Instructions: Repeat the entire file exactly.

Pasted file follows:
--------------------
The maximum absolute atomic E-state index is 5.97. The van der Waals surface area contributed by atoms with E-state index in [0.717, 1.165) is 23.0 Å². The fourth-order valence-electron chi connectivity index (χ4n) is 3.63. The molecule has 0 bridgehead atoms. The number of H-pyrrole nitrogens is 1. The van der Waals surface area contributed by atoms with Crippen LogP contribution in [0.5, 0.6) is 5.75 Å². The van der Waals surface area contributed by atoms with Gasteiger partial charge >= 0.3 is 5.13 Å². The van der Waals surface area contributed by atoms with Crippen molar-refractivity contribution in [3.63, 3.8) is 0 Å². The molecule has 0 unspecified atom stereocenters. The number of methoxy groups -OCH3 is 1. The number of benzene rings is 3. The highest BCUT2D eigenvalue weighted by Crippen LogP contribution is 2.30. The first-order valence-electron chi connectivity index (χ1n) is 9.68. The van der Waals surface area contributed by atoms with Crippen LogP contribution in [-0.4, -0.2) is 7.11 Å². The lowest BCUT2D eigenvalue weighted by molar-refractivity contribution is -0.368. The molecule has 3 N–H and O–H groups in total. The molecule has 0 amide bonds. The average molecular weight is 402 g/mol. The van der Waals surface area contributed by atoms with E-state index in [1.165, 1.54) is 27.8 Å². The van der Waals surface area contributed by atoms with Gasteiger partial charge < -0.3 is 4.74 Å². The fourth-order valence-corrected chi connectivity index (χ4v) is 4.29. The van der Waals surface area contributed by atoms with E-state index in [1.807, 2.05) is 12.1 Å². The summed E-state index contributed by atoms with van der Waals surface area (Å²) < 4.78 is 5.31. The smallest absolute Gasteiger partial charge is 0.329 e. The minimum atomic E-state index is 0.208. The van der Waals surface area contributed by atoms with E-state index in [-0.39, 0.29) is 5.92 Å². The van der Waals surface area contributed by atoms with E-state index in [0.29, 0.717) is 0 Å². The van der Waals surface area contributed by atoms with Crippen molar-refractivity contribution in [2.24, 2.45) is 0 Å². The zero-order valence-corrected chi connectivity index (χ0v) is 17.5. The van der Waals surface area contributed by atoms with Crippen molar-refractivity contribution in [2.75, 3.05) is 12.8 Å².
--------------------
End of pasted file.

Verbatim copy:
The maximum absolute atomic E-state index is 5.97. The van der Waals surface area contributed by atoms with E-state index in [0.717, 1.165) is 23.0 Å². The fourth-order valence-electron chi connectivity index (χ4n) is 3.63. The molecule has 0 bridgehead atoms. The number of H-pyrrole nitrogens is 1. The van der Waals surface area contributed by atoms with Crippen LogP contribution in [0.5, 0.6) is 5.75 Å². The van der Waals surface area contributed by atoms with Gasteiger partial charge >= 0.3 is 5.13 Å². The van der Waals surface area contributed by atoms with Crippen molar-refractivity contribution in [3.63, 3.8) is 0 Å². The molecule has 0 unspecified atom stereocenters. The number of methoxy groups -OCH3 is 1. The number of benzene rings is 3. The highest BCUT2D eigenvalue weighted by Crippen LogP contribution is 2.30. The first-order valence-electron chi connectivity index (χ1n) is 9.68. The van der Waals surface area contributed by atoms with Crippen LogP contribution in [-0.4, -0.2) is 7.11 Å². The lowest BCUT2D eigenvalue weighted by molar-refractivity contribution is -0.368. The molecule has 3 N–H and O–H groups in total. The molecule has 0 amide bonds. The average molecular weight is 402 g/mol. The van der Waals surface area contributed by atoms with E-state index in [1.165, 1.54) is 27.8 Å². The van der Waals surface area contributed by atoms with Gasteiger partial charge < -0.3 is 4.74 Å². The fourth-order valence-corrected chi connectivity index (χ4v) is 4.29. The van der Waals surface area contributed by atoms with E-state index in [1.807, 2.05) is 12.1 Å². The summed E-state index contributed by atoms with van der Waals surface area (Å²) < 4.78 is 5.31. The smallest absolute Gasteiger partial charge is 0.329 e. The minimum atomic E-state index is 0.208. The van der Waals surface area contributed by atoms with E-state index in [-0.39, 0.29) is 5.92 Å². The van der Waals surface area contributed by atoms with E-state index in [0.29, 0.717) is 0 Å². The van der Waals surface area contributed by atoms with Crippen molar-refractivity contribution in [2.24, 2.45) is 0 Å². The zero-order valence-corrected chi connectivity index (χ0v) is 17.5. The van der Waals surface area contributed by atoms with Crippen molar-refractivity contribution in [2.75, 3.05) is 12.8 Å².